The struggle continues, against with anti-privacy/anti-First Amendment forces that want to curtail the ability of our communities to meet, attend events, and become educated. "We had numerous confrontations with religious extremist organizations like the Concerned Women for America last year," Leigha said. "Their attempts to shut down our events continue. Fortunately, we local communities are beginning to utilize NCSF as a resource for dealing with media inquiries and for working with their local law enforcement."

"Our lawsuit against the federal government over the Communications and Decency Act continues. The court recently refused to dismiss our case against the government and so that is moving forward. We have a dozen or more "incidents" pending involving child custody and divorce and we're currently involved in a criminal case involving SM."

NCSF is in a growth phase right now. It's in the process of transitioning from a grassroots-model organization operated by consensus, to a professionally run national non-profit organization. Fleming, speaking on the changes, says, "They're making that transition very effectively. I expect to add more workshops to our Legal Education Outreach Program and, with the help of its new director Robyn Friedman, recruit more qualified volunteers to train. We also will be expanding and strengthening our ability to respond to both individual and group incidents. In addition, we'll be improving the internal structure of the organization and positioning ourselves to be a viable entity for many years to come. We will be filling our Executive Direction postion with a paid employee soon."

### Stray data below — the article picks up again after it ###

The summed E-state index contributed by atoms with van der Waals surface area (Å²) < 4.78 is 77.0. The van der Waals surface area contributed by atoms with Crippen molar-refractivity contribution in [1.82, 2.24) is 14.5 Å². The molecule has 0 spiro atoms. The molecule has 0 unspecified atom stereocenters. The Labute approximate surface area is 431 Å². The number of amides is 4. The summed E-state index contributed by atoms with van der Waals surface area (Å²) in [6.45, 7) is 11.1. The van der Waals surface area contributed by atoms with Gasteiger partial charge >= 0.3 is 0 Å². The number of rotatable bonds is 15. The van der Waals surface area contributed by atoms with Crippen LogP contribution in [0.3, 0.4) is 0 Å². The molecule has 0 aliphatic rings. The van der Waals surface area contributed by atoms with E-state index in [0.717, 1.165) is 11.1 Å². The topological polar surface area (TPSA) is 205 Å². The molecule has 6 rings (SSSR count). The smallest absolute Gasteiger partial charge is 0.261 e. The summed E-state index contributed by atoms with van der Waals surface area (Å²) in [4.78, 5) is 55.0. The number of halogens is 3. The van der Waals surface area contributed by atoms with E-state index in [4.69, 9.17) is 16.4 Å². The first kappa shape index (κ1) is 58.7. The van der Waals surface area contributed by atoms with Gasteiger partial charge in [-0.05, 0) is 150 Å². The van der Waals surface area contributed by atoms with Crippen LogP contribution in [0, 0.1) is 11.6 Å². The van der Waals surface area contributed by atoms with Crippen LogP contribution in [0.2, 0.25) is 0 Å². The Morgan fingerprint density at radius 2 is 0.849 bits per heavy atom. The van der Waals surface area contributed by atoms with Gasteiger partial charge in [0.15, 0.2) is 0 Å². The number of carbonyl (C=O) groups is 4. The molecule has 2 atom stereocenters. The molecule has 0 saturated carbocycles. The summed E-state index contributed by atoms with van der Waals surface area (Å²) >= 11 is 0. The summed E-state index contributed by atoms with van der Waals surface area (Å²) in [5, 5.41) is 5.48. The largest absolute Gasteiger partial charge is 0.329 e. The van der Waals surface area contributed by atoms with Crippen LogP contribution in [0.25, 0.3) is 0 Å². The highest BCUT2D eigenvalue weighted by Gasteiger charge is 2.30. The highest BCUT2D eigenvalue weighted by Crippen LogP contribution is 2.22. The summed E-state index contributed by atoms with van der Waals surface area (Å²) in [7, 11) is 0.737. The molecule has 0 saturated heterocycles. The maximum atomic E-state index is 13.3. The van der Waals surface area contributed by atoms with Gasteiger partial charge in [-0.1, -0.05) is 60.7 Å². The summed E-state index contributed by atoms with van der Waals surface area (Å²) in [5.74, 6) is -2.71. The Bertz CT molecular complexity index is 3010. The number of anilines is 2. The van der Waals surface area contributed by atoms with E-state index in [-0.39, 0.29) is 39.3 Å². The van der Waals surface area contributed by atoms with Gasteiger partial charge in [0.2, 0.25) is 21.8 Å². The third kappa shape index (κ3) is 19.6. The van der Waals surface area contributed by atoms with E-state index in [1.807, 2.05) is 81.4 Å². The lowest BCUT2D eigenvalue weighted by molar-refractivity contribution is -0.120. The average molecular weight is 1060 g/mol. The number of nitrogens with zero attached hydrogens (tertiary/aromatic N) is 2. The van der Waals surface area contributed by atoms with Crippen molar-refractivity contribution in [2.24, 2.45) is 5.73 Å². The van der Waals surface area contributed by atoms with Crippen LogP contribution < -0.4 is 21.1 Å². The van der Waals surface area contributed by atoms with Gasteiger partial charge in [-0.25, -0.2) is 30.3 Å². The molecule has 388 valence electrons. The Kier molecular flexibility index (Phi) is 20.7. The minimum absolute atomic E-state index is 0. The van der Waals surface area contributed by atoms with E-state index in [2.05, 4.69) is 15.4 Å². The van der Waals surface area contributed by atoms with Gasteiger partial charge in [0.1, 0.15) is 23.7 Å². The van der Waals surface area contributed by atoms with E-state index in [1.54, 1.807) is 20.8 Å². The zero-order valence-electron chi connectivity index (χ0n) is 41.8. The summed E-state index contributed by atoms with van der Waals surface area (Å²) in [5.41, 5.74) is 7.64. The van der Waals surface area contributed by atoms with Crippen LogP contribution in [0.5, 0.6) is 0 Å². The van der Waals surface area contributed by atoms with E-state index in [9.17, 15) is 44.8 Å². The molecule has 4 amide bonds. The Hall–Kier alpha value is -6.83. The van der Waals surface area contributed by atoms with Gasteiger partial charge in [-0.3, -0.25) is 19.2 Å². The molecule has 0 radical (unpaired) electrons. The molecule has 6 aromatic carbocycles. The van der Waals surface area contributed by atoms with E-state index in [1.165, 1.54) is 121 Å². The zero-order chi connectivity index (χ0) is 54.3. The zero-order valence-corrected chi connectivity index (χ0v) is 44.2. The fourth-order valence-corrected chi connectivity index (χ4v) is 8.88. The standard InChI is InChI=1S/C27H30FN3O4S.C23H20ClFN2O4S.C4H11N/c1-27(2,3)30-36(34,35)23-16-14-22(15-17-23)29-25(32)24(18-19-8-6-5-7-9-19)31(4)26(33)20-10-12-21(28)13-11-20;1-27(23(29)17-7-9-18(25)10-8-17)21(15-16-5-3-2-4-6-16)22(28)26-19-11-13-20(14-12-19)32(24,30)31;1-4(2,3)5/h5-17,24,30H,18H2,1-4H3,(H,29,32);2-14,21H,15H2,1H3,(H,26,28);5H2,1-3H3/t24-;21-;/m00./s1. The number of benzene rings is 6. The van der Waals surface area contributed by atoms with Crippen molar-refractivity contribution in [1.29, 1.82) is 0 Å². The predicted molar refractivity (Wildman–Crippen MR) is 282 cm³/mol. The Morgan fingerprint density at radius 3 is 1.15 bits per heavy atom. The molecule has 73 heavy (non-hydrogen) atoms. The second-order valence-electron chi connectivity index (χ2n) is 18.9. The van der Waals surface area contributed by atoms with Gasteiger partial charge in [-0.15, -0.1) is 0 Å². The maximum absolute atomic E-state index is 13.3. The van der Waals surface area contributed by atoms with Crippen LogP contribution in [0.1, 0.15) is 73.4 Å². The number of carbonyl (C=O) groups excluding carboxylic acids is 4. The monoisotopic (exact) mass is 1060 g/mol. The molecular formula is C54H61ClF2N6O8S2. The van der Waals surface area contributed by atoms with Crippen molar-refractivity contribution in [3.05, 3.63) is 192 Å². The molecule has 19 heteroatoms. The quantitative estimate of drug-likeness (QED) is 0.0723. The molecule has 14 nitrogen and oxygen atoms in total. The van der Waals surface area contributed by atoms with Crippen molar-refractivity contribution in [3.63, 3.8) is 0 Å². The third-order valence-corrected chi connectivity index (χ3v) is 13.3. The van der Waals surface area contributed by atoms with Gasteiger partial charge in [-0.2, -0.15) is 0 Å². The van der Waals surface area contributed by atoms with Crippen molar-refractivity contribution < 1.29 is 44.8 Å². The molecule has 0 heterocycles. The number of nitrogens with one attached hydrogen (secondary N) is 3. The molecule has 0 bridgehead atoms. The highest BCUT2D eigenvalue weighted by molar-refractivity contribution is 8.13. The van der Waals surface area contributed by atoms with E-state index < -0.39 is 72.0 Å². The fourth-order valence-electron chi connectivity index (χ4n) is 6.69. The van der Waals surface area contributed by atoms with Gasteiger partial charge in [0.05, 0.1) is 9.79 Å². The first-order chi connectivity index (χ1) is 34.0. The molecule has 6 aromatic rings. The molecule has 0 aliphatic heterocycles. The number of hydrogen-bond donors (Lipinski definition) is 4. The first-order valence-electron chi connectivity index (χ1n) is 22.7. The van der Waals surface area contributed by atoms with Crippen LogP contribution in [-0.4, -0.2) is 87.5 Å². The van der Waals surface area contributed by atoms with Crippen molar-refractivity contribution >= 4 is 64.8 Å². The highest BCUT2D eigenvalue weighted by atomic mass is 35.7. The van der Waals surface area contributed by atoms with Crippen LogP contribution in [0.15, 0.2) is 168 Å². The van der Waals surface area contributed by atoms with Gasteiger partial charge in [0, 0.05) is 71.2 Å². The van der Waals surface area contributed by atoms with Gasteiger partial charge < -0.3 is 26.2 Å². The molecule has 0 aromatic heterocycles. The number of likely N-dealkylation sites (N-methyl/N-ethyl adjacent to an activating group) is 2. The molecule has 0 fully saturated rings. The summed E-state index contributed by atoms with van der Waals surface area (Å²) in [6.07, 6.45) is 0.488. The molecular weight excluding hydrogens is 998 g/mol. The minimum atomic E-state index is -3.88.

When asked what obstacles is the NCSF able to overcome in the near term, Leigha responded, "Like many non-profit organizations, we've been hit very hard by the downturn in the economy. We need to place NCSF on secure financial footing. We also need to put in place a system that can track and manage all the wonderful folks who volunteer for NCSF. In addition, we need to recruit and train qualified volunteers for our LEOP and Incident Response programs."

Fleming is responsible for the day to day oversight of NCSF's budget and finances. She says they have done a remarkable job of eliminating debt over the last six months, as well as having reduced their expenses. Fundraising Coordinator Glenda Rider does what Fleming calls "a magnificent job" of soliciting on behalf of NCSF. "We're working daily on implementing processes that increase our structural integrity."

As for problems up ahead, Fleming believes, "Our greatest external challenges in the near future come from those groups who want to restrict or eliminate the right of consenting adults to freely assemble and learn from one another. Another significant challenge rests in getting the word out about NCSF, and what we do for our own communities."

When asked what she thought of the relative amount of lifestyle freedom in the United States vis-à-vis other nations, Ms. Fleming has mixed feelings. "In some respects the US is freer. Even other first-world countries place restrictions on the practice of religion, press, etc... However, I would argue that the US is signifcantly less free when than other first-world countries when it comes to attitudes about sexuality and alternative sexual practices. In addition, the US has made a dangerous shift since 9/11. Laws allowing the federal government to invade the privacy of Americans in the pursuit of perceived terrorism have a chilling effect on us all."